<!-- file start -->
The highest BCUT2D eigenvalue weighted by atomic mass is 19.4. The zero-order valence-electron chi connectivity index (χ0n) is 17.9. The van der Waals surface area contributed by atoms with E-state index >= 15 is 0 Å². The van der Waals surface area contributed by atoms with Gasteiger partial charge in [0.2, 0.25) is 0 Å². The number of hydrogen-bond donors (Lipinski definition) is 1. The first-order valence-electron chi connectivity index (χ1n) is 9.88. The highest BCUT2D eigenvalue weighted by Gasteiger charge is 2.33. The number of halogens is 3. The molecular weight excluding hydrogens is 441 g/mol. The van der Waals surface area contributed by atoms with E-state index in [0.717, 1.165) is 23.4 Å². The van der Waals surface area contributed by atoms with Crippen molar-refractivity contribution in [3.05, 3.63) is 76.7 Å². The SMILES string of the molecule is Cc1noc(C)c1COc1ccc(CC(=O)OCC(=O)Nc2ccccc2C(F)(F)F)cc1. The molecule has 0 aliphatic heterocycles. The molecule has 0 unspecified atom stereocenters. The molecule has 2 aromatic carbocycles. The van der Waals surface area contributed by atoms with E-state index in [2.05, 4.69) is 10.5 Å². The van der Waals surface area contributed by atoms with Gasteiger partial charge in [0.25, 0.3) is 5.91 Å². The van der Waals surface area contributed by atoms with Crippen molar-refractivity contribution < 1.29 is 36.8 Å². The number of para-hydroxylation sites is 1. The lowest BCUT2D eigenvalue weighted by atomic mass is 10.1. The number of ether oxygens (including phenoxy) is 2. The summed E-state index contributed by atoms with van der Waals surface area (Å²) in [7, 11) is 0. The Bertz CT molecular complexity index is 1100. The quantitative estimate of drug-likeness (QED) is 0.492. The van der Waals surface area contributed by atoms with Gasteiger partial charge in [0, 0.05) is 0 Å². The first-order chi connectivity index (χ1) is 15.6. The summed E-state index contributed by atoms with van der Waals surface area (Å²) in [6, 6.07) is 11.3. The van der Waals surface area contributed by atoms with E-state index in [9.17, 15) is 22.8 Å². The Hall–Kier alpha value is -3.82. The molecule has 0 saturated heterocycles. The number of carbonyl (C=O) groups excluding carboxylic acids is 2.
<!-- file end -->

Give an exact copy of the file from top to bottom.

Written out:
The highest BCUT2D eigenvalue weighted by atomic mass is 19.4. The zero-order valence-electron chi connectivity index (χ0n) is 17.9. The van der Waals surface area contributed by atoms with E-state index >= 15 is 0 Å². The van der Waals surface area contributed by atoms with Gasteiger partial charge in [0.2, 0.25) is 0 Å². The number of hydrogen-bond donors (Lipinski definition) is 1. The first-order valence-electron chi connectivity index (χ1n) is 9.88. The highest BCUT2D eigenvalue weighted by Gasteiger charge is 2.33. The number of halogens is 3. The molecular weight excluding hydrogens is 441 g/mol. The van der Waals surface area contributed by atoms with E-state index in [0.717, 1.165) is 23.4 Å². The van der Waals surface area contributed by atoms with Crippen molar-refractivity contribution in [3.05, 3.63) is 76.7 Å². The SMILES string of the molecule is Cc1noc(C)c1COc1ccc(CC(=O)OCC(=O)Nc2ccccc2C(F)(F)F)cc1. The molecule has 0 aliphatic heterocycles. The molecule has 0 unspecified atom stereocenters. The molecule has 2 aromatic carbocycles. The van der Waals surface area contributed by atoms with E-state index in [2.05, 4.69) is 10.5 Å². The van der Waals surface area contributed by atoms with Gasteiger partial charge in [0.25, 0.3) is 5.91 Å². The van der Waals surface area contributed by atoms with Crippen molar-refractivity contribution < 1.29 is 36.8 Å². The number of para-hydroxylation sites is 1. The lowest BCUT2D eigenvalue weighted by atomic mass is 10.1. The number of ether oxygens (including phenoxy) is 2. The summed E-state index contributed by atoms with van der Waals surface area (Å²) in [7, 11) is 0. The Bertz CT molecular complexity index is 1100. The quantitative estimate of drug-likeness (QED) is 0.492. The van der Waals surface area contributed by atoms with Gasteiger partial charge in [0, 0.05) is 0 Å². The first-order chi connectivity index (χ1) is 15.6. The summed E-state index contributed by atoms with van der Waals surface area (Å²) in [6, 6.07) is 11.3. The van der Waals surface area contributed by atoms with E-state index in [9.17, 15) is 22.8 Å². The Hall–Kier alpha value is -3.82. The molecule has 0 saturated heterocycles. The number of carbonyl (C=O) groups excluding carboxylic acids is 2.